The time had now come (1880) when the Republican party must nominate a candidate for the presidency.
Tweed, forced the Democratic state convention to nominate its henchman, John T.
When ordered abroad they could nominate a son, if capable, to hold the benefice and carry on the duty.
With this view they asked Mr (afterwards Sir John) Brand, president,, of the Free State, to allow them to nominate him for the presidency of the South African Republic. To this President Brand 1872.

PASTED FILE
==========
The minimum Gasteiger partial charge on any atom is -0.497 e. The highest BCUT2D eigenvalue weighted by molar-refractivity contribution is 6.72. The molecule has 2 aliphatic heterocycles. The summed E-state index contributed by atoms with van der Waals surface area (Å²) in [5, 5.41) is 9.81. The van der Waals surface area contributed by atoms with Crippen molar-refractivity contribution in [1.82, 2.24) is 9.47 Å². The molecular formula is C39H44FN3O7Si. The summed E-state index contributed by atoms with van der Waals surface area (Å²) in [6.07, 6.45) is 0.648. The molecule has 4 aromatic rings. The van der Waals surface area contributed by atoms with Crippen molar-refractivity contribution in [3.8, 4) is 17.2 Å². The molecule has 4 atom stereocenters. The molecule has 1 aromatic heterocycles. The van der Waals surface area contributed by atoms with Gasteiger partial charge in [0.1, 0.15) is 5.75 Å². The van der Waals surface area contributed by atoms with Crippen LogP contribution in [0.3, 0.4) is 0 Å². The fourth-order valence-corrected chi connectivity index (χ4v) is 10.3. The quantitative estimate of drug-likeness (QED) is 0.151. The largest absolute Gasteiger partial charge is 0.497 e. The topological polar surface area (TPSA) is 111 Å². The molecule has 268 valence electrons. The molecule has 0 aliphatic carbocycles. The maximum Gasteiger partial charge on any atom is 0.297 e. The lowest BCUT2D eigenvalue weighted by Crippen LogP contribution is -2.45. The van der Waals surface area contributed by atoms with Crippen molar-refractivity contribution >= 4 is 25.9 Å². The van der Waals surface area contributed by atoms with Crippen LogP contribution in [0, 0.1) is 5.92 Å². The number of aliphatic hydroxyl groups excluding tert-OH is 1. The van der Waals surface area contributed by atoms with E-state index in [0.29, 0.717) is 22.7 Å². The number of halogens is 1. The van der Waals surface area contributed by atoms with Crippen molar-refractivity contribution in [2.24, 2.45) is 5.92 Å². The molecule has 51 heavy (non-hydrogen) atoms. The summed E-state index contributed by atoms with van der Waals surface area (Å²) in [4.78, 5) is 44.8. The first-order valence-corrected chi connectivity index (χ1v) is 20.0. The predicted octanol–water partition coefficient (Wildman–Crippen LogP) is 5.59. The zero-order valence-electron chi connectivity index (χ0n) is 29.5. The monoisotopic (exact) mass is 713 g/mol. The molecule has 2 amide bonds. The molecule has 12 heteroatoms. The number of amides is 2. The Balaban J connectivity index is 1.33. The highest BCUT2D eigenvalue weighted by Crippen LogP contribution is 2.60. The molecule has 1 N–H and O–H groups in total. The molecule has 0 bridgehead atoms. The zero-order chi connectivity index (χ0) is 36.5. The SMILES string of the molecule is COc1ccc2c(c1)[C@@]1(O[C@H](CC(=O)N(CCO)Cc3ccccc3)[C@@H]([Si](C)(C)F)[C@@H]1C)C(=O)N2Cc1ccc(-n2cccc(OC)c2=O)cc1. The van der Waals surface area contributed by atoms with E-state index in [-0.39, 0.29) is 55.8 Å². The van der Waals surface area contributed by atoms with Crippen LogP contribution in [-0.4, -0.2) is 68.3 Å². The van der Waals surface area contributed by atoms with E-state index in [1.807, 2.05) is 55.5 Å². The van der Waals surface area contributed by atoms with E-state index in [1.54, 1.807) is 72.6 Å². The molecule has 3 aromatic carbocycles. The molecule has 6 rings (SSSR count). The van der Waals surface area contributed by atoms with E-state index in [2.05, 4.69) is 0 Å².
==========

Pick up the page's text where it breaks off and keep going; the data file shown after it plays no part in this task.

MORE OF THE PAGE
In 1909 a direct primary elections law was passed which required a majority of all votes to nominate, and, to make a majority possible, provided for preferential (or second-choice) voting, such votes to be canvassed and added to the first-choice vote for each candidate if there be no majority by the first-choice vote.